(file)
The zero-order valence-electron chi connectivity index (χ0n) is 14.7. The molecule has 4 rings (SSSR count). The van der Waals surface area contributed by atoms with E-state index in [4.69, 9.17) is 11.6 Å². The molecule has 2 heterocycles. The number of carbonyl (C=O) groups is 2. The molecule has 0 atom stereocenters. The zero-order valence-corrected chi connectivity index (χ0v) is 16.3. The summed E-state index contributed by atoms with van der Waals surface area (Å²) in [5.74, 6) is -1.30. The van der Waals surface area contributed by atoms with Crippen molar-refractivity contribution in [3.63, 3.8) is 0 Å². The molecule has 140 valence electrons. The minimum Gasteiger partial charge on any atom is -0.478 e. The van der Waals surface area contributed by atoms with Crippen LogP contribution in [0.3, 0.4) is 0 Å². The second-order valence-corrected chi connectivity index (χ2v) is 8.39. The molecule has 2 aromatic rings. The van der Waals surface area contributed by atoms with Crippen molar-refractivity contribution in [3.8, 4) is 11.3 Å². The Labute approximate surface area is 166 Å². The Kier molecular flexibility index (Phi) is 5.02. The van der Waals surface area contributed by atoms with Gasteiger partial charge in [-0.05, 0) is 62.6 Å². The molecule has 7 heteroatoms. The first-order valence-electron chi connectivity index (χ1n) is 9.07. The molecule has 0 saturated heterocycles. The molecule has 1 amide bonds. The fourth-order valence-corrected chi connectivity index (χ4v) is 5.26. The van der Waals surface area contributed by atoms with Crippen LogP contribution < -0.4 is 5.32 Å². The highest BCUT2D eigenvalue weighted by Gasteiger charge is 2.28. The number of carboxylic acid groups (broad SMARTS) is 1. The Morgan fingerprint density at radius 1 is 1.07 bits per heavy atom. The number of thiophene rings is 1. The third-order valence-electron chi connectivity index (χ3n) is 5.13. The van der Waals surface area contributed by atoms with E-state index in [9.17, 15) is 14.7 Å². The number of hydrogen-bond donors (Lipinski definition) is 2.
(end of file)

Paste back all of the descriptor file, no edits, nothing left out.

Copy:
The zero-order valence-electron chi connectivity index (χ0n) is 14.7. The molecule has 4 rings (SSSR count). The van der Waals surface area contributed by atoms with E-state index in [4.69, 9.17) is 11.6 Å². The molecule has 2 heterocycles. The number of carbonyl (C=O) groups is 2. The molecule has 0 atom stereocenters. The zero-order valence-corrected chi connectivity index (χ0v) is 16.3. The summed E-state index contributed by atoms with van der Waals surface area (Å²) in [5.74, 6) is -1.30. The van der Waals surface area contributed by atoms with Crippen molar-refractivity contribution in [3.63, 3.8) is 0 Å². The molecule has 140 valence electrons. The minimum Gasteiger partial charge on any atom is -0.478 e. The van der Waals surface area contributed by atoms with Crippen LogP contribution in [0.3, 0.4) is 0 Å². The second-order valence-corrected chi connectivity index (χ2v) is 8.39. The molecule has 2 aromatic rings. The van der Waals surface area contributed by atoms with Crippen molar-refractivity contribution in [3.8, 4) is 11.3 Å². The Labute approximate surface area is 166 Å². The Kier molecular flexibility index (Phi) is 5.02. The van der Waals surface area contributed by atoms with Gasteiger partial charge in [-0.05, 0) is 62.6 Å². The molecule has 7 heteroatoms. The first-order valence-electron chi connectivity index (χ1n) is 9.07. The molecule has 0 saturated heterocycles. The molecule has 1 amide bonds. The fourth-order valence-corrected chi connectivity index (χ4v) is 5.26. The van der Waals surface area contributed by atoms with Crippen LogP contribution < -0.4 is 5.32 Å². The highest BCUT2D eigenvalue weighted by Gasteiger charge is 2.28. The number of carboxylic acid groups (broad SMARTS) is 1. The Morgan fingerprint density at radius 1 is 1.07 bits per heavy atom. The number of thiophene rings is 1. The third-order valence-electron chi connectivity index (χ3n) is 5.13. The van der Waals surface area contributed by atoms with E-state index in [9.17, 15) is 14.7 Å². The number of hydrogen-bond donors (Lipinski definition) is 2.